Barber's Pole Worm
What are Barbers Pole Worms?
Barber’s pole worms are voracious blood feeders that suck blood from the lining of the stomach of sheep and goats, causing anaemia. The worms are about 2.5cm long and look like a barber shop’s pole with red and white stripes. These stripes are the worm's reproductive organs and digestive tract (that is full of blood) wrapped around each other.
When to watch for Barbers Pole Worms?
Rain and warm weather over spring provide ideal conditions for Barber's pole worm. It takes about 21 days for the worm to mature, so about 3-6 weeks after the rain event is when clinical signs in sheep are first observed.
Barbers' Pole Worm Lifecycle - Adult worms live and lay eggs in the fourth stomach. The female worm is a prolific egg producer, depositing up to 10,000 eggs per day onto pastures. Eggs pass in the faeces and hatch within a few days. Larvae emerge and, in favourable conditions, migrate on to pasture. Worm larvae are eaten by the sheep during grazing. In the sheep’s gut, larvae develop into adult worms in about three weeks.
Clinical signs of Barbers Pole Worm in sheep
- Affected sheep will have pale gums and conjunctiva (inside the eyelid).
- They may develop bottle jaws
- Will lack stamina, for example want to lie down when being mustered or moved
- Often the sheep go from looking fat and healthy to dead very quickly with few symptoms.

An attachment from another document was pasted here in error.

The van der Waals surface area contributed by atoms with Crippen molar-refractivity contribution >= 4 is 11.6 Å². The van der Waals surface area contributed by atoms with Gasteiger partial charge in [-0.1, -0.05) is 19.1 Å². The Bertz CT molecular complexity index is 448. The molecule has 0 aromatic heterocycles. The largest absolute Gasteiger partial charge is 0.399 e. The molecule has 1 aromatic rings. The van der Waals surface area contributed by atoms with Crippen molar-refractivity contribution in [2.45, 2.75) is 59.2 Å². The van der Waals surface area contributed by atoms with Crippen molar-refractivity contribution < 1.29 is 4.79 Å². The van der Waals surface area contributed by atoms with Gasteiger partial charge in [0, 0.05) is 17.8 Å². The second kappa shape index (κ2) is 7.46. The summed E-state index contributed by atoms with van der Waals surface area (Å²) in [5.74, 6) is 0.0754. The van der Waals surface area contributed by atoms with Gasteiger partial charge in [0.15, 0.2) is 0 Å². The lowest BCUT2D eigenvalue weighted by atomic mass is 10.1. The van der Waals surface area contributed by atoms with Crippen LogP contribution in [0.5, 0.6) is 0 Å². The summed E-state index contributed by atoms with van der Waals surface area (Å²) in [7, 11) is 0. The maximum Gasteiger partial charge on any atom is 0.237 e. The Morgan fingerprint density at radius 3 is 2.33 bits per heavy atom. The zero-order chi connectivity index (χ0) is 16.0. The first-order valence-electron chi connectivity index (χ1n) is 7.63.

Sheep showing clinical signs of barber's pole worm infestation will often lag behind the mob when mustering and collapse.
On post mortem of a freshly dead sheep, you will see the Barber's pole worms in the fourth stomach (or abomasum) – this is the stomach with the shiny smooth internal lining. The Barber's pole worms can be seen with the naked eye. They are about an inch long and about as thick as a human hair.
The sheep carcass will be pale. The muscles won’t be dark red but will instead be pale pink or white and the sheep’s blood will be watery. If the sheep has been dead for longer than about an hour, the worms in the fourth stomach will be digested and you won’t see them – all you will see is a dark brown/red liquid in this stomach; this is a tell-tale sign that worms were present when the sheep was alive.
Sheep infected with Barber's pole worm, and post-mortem BPWs in the abdomen.
How to manage and prevent Barbers Pole Worm
Integrated control programs, including paddock management, monitoring and quarantine drenching, can help reduce the negative impacts of BPW.
Producers should start doing testing for worms in Spring (Sep/Oct) and continue over summer before drenching.
Prevention of high worm burdens is extremely important to reduce our reliance on drenches and to reduce the likelihood of drench resistance. There are a variety of methods, and the combination of these will vary from property to property, year to year.
- Grazing management – creating low worm risk pastures for high-risk classes of sheep (generally lambing ewes and weaners) by keeping stock out of selected paddocks
- Breeding sheep to be more resistant or resilient to worms
- Use of barbervax vaccine (for barber’s pole worm only)
- Use of Bioworma®
- Ensuring optimum nutrition